In February 2009, McCormick organized the first American Citizen's Summit in Denver, Colorado on the bicentennial of Abraham Lincoln's birth with the theme "A house divided against itself cannot stand." Out of this gathering emerged prototypes of a Transpartisan Alliance of grassroots groups representing millions of people and an associated policy council of leaders from major and minor parties called the Sunshine Cabinet.[17] In 2011, he co-authored the e-book Reuniting America: A Toolkit for Changing the Political Game, an effort to summarize the lessons learned in the previous eight years of field research into practical means of reconciling the polarities in America at the national and grassroots level.[18]

An article in Utne Reader characterizes him as a radical centrist thinker and activist.[19]

Personal life[edit]

Joseph Francis McCormick Jr. was born November 17, 1962 and raised in Pawling, New York. His father was an aerospace engineer and inventor of robotic controls,[20] and his mother was a nurse and hospital administrator. He moved to Albany, Georgia in 1994 and married Celeste Anderson, a former beauty pageant winner and head cheerleader.[1]

References[edit]

  1. ^ a b c The battle for Congress: consultants, candidates, and voters; James A. Thurber; Brookings Institution Press; 2001; Pgs. 81-122
  2. ^ a b Conference offers partisans time out from election rancor; The Hill; July 19, 2006
  3. ^ a b c We the Purple: Faith, Politics, and the Independent Voter; Marcia Ford; Tyndale House Publishers, 2008; Pgs. 179-188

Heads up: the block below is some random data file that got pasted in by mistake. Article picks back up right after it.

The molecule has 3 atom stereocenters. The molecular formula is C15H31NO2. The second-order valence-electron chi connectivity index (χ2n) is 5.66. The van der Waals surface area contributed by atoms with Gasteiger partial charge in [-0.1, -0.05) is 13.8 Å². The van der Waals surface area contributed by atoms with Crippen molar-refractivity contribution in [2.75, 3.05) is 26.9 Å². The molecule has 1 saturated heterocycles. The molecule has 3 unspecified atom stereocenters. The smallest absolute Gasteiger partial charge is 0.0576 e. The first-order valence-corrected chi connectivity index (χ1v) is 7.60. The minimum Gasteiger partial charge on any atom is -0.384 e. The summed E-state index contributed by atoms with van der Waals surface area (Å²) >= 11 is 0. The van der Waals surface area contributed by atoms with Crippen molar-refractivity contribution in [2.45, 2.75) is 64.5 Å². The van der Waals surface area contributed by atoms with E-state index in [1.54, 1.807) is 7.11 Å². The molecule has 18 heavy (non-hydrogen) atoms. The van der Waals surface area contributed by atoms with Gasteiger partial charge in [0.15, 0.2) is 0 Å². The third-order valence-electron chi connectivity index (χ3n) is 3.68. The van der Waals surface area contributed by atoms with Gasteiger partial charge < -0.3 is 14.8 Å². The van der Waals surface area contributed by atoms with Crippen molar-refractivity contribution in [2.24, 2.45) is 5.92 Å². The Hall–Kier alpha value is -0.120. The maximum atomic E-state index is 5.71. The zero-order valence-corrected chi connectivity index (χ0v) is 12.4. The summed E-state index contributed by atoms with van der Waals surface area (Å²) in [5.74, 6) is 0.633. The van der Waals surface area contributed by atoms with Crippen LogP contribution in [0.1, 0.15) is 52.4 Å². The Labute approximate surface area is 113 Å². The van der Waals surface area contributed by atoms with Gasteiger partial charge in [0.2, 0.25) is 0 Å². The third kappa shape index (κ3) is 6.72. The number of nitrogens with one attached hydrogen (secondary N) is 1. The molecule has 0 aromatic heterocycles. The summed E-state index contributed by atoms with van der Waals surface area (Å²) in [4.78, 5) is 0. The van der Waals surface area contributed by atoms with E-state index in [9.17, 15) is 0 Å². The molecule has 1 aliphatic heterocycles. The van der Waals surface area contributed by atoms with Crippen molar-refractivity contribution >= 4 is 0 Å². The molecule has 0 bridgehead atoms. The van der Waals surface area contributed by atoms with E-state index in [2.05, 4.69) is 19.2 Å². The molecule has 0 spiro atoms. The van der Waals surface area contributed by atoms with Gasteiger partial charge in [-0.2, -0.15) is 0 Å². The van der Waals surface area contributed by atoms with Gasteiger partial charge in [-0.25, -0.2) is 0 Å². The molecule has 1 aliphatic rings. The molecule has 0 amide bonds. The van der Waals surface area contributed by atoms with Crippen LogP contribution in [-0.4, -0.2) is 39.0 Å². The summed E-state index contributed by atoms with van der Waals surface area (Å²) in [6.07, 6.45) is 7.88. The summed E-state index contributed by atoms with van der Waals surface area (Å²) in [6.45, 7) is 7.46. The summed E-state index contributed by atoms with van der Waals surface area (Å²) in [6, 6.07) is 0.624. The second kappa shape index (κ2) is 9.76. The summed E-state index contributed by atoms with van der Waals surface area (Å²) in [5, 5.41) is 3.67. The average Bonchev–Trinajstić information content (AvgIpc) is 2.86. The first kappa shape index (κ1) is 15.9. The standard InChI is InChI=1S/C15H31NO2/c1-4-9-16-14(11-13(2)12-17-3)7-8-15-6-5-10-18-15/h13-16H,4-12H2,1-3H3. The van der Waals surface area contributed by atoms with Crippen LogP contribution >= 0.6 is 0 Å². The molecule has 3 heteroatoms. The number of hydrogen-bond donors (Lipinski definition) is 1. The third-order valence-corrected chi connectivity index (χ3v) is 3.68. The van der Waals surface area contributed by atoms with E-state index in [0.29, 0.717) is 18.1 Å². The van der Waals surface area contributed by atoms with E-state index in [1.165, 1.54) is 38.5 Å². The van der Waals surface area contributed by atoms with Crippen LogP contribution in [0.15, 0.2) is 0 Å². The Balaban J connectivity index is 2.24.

4. ^ Joseph McCormick and, Steve Bhaerman (2011). Reuniting America: A Toolkit for Changing the Political Game. Samsara Press. p. 25. ISBN 978-0-9833415-8-1. 
  5. ^ Bullock, Charles. "Losing Despite Adequate Resources: Georgia 2". University of Georgia. American Political Science Association. 
  6. ^ G.O.P. in Georgia Has Race on Its Mind; New York Times; July 11, 1998
  7. ^ Political Brief; New York Times; November 15, 2000
  8. ^ Georgia - Second District Archived 2012-01-05 at the Wayback Machine.; National Journal; June 10, 1999
  9. ^ Losing Despite Adequate Resources: Georgia 2; The American Political Science Association; Jan 7, 1999
  10. ^ a b c Loeb, Paul (April 1, 2010). "How The Christian Coalition And MoveOn Helped Save The Internet Together". Huffington Post. 
  11. ^ a b "Rogue Valley WC experiment". wisedemocracy.org. Retrieved 2017-05-17. 
  12. ^ a b "Reuniting America: First Transpartisan Political Organization". www.radicalmiddle.com. Retrieved 2017-05-17. 
  13. ^ advmediasolutions (2006-12-31), Reuniting America-Short Edit, retrieved 2017-05-24 
  14. ^ "FreedomWorks Joins Nation's Largest Transpartisan Coalition for Criminal Justice Reform | FreedomWorks". www.freedomworks.org. Retrieved 2017-06-03. 
  15. ^ Living Room Conversations
  16. ^ National Coalition for Dialogue and Deliberation
  17. ^ "Green Party leaders participate in American Citizens' Summit organized by the Transpartisan Alliance in Denver :: 2009-02-13 00:00:00". gpus.org. Retrieved 2017-05-17. 
  18. ^ Reuniting America: A Toolkit for Changing the Political Game
  19. ^ Utne, Leif (September–October 2004). "The Radical Middle". Utne Reader, issue no. 125, pp. 80–85. Includes brief interviews with 10 radical centrists. Retrieved 23 February 2013.
  20. ^ "Justia Patents". Retrieved 2017-05-17. 

External links[edit]